Tales of Symphonia Review
If you have a GameCube and like RPGs, you definitely need to check out Tales of Symphonia.
Namco's Tales series of role-playing games have always carried something of a cult status outside of their native Japan. In a console genre that many people define in Final Fantasy parameters, the Tales games have been quiet understudies that haven't garnered much attention. Enter Tales of Symphonia, the latest game in the series and the first to appear on the RPG-starved GameCube. Happily, the game is more than just a pretty face--it is a welcome entry into a console's needy genre; it's an entertaining game with a pretty standard story line, but it also has terrific gameplay and a lot of appeal.
The game is set in the world of Sylvarant, a land that is on the wane due to a steady loss of mana, the energy source that is needed both for magic and to support life itself. As the crops begin to wither and hardship sets in, the people turn their hopes to the Chosen One, a servant of the Goddess Martel, who can reverse the ills of the world by completing a journey of world regeneration. You play as Lloyd Irving, a teenage boy, who sets out with Colette Brunel (the young girl who happens to be the Chosen) and a group of compatriots to restore the world's mana and to set things right. The story is standard fare and has a few obvious twists, though it's shored up a good deal by the wide range of characters you come in contact with. The journey may be long, but it's well-populated with characters and a few subplots, which you can keep track of in a synopsis journal accessible from your main menu.
Your journey through Sylvarant is also made lighter by the fact that you're generally not subjected to random enemy encounters. Both in dungeons and on the world map, you'll see representations of monsters hanging about. In dungeons, there'll be various types of creatures roaming specific areas, and it's almost always possible for you to navigate right around them, even in close quarters. The world map handles things a bit differently; monsters show up as either blobs or wacky little bipedal critters, and you'll be able to see them when you get close enough. Some of them sit still, some of them wander randomly, and every so often you come across one that hops excitedly and dashes straight at you. They can start dashing when you're still not in range to see them, so you can still get caught unawares every so often, particularly on long treks. And even that's not necessarily such a bad thing, because once you get adept at dodging enemies, it's easy to go for long stretches without fighting; however, then you'll find yourself running into a brick wall in the form of a boss. You'll want lots of hit points and special techniques at your fingertips to handle those baddies, and to get there, you're going to have to spend some time leveling. However, that task is itself made less onerous by the versatility of the battle system itself, and the fact that you get to pretty much choose your own fights.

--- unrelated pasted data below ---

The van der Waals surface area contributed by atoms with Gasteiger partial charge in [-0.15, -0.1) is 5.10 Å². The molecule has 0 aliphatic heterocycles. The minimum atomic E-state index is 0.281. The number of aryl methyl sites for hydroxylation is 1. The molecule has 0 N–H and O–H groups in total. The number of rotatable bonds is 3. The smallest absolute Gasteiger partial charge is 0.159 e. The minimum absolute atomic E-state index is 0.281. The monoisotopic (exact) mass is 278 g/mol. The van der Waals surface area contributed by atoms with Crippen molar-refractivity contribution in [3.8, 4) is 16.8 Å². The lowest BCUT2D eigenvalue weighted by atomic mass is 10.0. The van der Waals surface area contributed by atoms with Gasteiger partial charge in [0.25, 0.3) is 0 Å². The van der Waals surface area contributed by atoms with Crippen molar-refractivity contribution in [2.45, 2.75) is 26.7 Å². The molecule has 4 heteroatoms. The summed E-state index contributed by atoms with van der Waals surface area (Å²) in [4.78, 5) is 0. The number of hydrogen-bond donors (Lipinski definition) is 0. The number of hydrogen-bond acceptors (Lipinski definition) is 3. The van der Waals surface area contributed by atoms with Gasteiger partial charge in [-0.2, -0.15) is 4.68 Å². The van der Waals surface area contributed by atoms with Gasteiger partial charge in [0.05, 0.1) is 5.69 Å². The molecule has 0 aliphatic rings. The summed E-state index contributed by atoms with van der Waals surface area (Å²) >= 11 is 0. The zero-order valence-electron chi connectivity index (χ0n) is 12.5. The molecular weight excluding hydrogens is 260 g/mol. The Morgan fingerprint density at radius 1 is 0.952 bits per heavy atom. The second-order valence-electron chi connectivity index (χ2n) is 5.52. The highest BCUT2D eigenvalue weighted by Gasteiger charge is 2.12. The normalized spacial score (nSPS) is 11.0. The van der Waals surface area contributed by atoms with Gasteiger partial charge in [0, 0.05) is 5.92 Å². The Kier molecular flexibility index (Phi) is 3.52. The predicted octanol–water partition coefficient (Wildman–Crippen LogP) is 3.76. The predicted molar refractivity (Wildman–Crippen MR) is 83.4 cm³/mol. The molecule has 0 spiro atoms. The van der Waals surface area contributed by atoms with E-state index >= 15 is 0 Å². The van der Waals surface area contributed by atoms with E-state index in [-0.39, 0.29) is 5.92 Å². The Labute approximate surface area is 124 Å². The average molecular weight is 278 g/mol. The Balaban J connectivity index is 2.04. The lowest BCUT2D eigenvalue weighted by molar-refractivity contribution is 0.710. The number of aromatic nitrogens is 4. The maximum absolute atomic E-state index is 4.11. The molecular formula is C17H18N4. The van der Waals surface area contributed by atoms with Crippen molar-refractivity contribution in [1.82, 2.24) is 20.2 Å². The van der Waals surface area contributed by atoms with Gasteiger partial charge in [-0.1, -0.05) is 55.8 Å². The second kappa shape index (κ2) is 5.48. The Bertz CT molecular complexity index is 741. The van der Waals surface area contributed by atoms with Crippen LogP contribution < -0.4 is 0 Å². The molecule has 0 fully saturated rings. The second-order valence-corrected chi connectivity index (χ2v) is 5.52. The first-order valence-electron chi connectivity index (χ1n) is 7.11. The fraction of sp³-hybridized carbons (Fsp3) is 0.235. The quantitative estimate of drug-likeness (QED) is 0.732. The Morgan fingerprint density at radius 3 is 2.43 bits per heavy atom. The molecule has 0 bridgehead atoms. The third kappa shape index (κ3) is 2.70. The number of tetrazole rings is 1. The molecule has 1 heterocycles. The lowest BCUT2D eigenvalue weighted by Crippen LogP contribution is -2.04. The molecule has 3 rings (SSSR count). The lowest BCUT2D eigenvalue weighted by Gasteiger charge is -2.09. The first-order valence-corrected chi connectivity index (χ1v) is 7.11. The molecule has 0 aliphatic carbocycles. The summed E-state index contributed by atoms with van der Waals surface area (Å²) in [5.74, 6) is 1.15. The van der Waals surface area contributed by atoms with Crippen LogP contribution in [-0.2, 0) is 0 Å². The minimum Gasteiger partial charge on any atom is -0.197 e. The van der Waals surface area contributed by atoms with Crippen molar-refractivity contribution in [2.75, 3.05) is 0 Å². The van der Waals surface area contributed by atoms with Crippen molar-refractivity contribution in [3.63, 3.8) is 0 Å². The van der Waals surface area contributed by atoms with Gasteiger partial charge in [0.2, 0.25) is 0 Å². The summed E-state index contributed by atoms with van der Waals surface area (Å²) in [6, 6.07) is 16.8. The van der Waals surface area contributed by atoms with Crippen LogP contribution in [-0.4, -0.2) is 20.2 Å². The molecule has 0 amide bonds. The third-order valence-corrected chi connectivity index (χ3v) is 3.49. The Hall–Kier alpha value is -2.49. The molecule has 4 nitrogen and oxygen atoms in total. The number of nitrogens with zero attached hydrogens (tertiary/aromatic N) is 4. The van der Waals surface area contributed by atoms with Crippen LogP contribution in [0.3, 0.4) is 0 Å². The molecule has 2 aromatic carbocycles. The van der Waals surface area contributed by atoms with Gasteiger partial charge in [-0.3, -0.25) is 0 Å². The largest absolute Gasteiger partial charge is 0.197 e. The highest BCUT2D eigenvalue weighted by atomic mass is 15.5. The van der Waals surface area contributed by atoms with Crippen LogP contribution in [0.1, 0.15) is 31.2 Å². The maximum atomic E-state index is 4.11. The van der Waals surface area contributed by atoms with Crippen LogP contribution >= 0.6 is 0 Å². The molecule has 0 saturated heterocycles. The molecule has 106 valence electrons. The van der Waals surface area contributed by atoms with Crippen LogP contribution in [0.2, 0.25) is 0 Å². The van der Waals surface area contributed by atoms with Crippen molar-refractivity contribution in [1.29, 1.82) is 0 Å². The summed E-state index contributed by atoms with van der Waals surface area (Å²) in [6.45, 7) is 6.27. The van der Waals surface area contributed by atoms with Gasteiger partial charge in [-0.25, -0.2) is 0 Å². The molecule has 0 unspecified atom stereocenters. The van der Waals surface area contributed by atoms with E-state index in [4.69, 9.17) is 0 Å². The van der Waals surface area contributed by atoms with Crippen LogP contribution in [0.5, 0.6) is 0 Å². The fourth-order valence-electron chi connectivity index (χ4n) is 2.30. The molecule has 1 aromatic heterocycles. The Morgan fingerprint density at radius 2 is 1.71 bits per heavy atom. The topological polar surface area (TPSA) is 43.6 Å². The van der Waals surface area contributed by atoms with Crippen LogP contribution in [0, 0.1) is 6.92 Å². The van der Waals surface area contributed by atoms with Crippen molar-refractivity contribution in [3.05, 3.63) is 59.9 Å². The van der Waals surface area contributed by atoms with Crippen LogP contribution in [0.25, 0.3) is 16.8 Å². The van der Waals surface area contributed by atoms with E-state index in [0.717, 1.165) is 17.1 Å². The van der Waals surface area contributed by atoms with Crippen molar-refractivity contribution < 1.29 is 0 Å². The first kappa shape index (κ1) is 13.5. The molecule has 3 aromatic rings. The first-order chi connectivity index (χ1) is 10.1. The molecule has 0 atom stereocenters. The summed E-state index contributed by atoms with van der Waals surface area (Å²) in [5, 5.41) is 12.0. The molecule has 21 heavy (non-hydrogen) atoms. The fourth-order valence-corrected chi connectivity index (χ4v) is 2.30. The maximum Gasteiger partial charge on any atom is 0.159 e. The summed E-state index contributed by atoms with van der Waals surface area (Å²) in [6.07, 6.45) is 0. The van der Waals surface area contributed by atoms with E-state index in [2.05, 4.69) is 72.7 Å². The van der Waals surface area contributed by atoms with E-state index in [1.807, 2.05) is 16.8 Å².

Tales games have always used what Namco calls the "linear motion battle system," a real-time, 2D battle engine that lets you move around the field and attack foes at will. Tales of Symphonia uses an expanded version of this system that's fast, fun, and easy to master. By default, you'll directly control your main character in battle (who is almost always Lloyd) and your teammates will act according to their artificial intelligence. The battlefields are 3D, so you will have enemies fanned out a bit, but your movement is still two dimensional--only forward and back--so you are aligned with the current monster you have targeted. If the enemies are clustered together close enough, you can hit several with one type of attack. The A button controls your standard melee swipes, while the B button triggers your special tech attacks. You can have numerous tech attacks mapped at any given time that correspond with pressing B alone or in conjunction with moving your analog stick in a certain direction. You can block incoming attacks by hitting the X button. Mastering blocking becomes very important, especially with bosses with huge attacks that would otherwise hit for devastating damage.
Battles evolve quickly into full-speed melees where you'll be balancing your tech points (used for special moves) with melee hits (each hit gains you a tech point back) as you rack up combination hits by striking in concert with your teammates and avoiding danger by blocking and moving out of range. Your team's number of successful strikes will eventually go into a meter; when that meter fills, you'll be able to execute unison attacks, which consist of an offensive special attack from each ally who has such an ability, with no tech point cost. You'll have to execute a number of button presses within a time limit to pull those off, but it's based on the same simple control scheme as normal specials. When you couple the above with the possibility for combined special attacks and special unison attacks, which are dependent on certain move combinations, it gives you a robust, ever-changing stream of possibilities in battle that can be great fun to perfect. You can also call on the forces of summon spirits, elemental beings you'll have to seek out and form a pact with.
- Player Reviews: 690
- Game Universe:
- Tales of Phantasia (GBA),
- Tales of Symphonia (GC, PS2),
- Tales of Destiny 2 (PS2, PSP),
- Tales of Rebirth (PS2, PSP),
- Tales of Destiny II (PS, PSP),
- Tales of Phantasia (PS, SNES),
- Tales of the World: Radiant Mythology (PSP),
- Tales of Destiny (PS2),
- Tales of Phantasia: Full Voice Edition (PSP),
- Tales of Eternia Online (PC)
- Offline Modes:
- Number of Players: